Cash Cash: Working Overtime

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Back in 2008, you may not have known about Cash Cash unless you were a frequent Hot Topic shopper or avid attendee of the annual Vans Warped Tour. The band-turned-DJ-trio—currently consisting of brothers Jean Paul and Alexander Makhlouf and Samuel Frisch—began its music career as an alternative-pop/electronic group, but soon realized that producing was its true niche.

The last few years saw the New Jersey-based trio break into the world of EDM with the release of its remix of Krewella’s hit “Alive,” as well as its own single “Take Me Home” (featuring Bebe Rexha) that premiered on Nicky Romero’s Protocol Radio.

As “Take Me Home” (from the “Overtime” EP) began to crash the pop charts, DJ Times connected with Jean Paul Makhlouf while he and the group prepared to kick off its three-month “Overtime Tour.”

DJ Times: Your EP, “Overtime,” is a lot different from the music you’ve released in the past. What inspired you to make this change?
Makhlouf: It was kind of just like going back to the drawing board and seeing where we shined and where we were weak. We’re stronger producers than we were a band/electronic group. We slowly evolved by remixing for other artists and that would raise the bar for our own production. We always leaned towards electronic; back in 2008, we were like a Cobra Starship kind of group. We were very heavy with synths and keyboards. Even back then, we would produce, record mix and master in our own home studio, so it was really easy for us to learn the tricks of tweaking different knobs and stuff like that.

DJ Times: Did the recent boom of EDM in the mainstream music world influence you at all?
Makhlouf: For us, I think it was kind of just the way the times were going, not the actual music industry. We came out of a place where we had gotten dropped from our record label and were wondering what to do. I was like, “I think we’ve taken it as far as we can go with being an electronic group and we should just be producers behind the scenes. We can do a lot of collaborations and just do fun stuff,” and all of the sudden here we are.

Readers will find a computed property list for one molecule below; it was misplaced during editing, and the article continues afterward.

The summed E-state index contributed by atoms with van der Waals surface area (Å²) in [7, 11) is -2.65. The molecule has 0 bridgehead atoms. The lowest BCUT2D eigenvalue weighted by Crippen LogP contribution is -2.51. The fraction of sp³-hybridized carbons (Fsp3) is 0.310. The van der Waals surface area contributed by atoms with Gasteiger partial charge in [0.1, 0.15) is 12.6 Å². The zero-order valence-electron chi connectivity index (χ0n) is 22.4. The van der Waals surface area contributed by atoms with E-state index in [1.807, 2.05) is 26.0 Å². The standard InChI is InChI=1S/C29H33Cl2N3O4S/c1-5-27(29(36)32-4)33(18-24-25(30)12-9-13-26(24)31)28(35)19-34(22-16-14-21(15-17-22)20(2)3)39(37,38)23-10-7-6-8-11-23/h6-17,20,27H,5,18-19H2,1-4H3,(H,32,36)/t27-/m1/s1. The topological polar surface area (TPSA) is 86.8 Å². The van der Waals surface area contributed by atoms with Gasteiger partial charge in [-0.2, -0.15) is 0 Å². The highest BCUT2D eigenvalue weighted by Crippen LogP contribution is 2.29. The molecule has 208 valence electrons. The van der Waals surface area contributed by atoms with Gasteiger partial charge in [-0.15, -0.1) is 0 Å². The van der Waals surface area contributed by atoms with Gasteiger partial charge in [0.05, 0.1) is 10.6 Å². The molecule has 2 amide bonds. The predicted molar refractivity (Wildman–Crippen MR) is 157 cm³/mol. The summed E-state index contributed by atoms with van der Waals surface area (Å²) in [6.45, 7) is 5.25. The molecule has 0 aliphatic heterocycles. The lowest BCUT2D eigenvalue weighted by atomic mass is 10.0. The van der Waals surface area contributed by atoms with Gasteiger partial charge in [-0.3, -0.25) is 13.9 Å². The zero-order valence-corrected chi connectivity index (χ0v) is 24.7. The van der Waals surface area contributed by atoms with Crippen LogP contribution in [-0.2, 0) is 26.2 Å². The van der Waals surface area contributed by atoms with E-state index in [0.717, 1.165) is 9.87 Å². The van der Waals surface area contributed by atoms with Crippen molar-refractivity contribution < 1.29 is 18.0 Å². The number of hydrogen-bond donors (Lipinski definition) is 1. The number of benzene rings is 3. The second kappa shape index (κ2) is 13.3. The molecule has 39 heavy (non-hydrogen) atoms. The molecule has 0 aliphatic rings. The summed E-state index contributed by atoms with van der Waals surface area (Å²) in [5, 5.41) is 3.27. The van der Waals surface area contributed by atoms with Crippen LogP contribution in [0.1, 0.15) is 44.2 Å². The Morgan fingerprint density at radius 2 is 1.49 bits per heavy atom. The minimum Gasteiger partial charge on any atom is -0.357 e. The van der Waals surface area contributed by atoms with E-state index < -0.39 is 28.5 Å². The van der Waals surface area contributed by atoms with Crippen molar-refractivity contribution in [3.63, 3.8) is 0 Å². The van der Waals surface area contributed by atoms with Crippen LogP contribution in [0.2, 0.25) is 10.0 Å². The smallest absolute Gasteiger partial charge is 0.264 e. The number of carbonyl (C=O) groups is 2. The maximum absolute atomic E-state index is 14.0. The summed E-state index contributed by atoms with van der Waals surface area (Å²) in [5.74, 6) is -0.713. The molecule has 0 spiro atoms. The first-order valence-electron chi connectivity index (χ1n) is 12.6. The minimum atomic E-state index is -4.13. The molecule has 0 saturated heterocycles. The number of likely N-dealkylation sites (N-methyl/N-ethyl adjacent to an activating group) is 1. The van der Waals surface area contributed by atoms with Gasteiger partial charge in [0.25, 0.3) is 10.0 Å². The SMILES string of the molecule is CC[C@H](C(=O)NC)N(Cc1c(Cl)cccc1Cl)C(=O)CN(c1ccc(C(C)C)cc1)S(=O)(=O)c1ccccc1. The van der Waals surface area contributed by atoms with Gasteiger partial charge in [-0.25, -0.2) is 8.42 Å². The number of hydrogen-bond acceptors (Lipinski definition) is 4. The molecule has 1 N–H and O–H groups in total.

DJ Times: Do you think we’re going to see a lot more artists and bands converting to electronic dance music in the future?
Makhlouf: Maybe, I think it’s tough because it’s not really something you can just go into without the experience of DJing and producing. For us, we were producing music from the beginning so the transition was really easy. I definitely see different people trying to get into it.

DJ Times: What’s your onstage set up like now?
Makhlouf: It depends on where we’re playing. With a late-night set, we can’t really bring things like our sampler or a computer. A lot of times we’ll set up a tracked interface and we’ll trigger vocals or one-shots and that will go into the mixer where one of the guys can filter or beat master it. If we don’t have room for that, we’ll just do CDJs.

DJ Times: So, why progressive house?
Makhlouf: We’ve always liked house music, but we definitely change it up a lot. We’re always trying different instruments, sounds, and tempos because we get sick of staying at one tempo for too long.

DJ Times: Did the transition affect how you worked in the studio? Did you ditch the live instruments?
Makhlouf: We try to incorporate instruments as much as we can just because it brings a sense and feel to the music that you can’t necessarily always get with a computer. We use a lot of piano and guitar.

DJ Times: So what do you use to produce now?
Makhlouf: We record, produce, mix, and master all of our music on Cubase.

DJ Times: What roles to each of you take in production?
Makhlouf: We all know how to produce and record because we came from that producing world. Alex is more keyboard-oriented, so his brain is thinking more in chords and music theory, while I’m going by the emotion that I’m feeling in it. Sam is kind of in the middle. It’s a good dynamic between the three of us.

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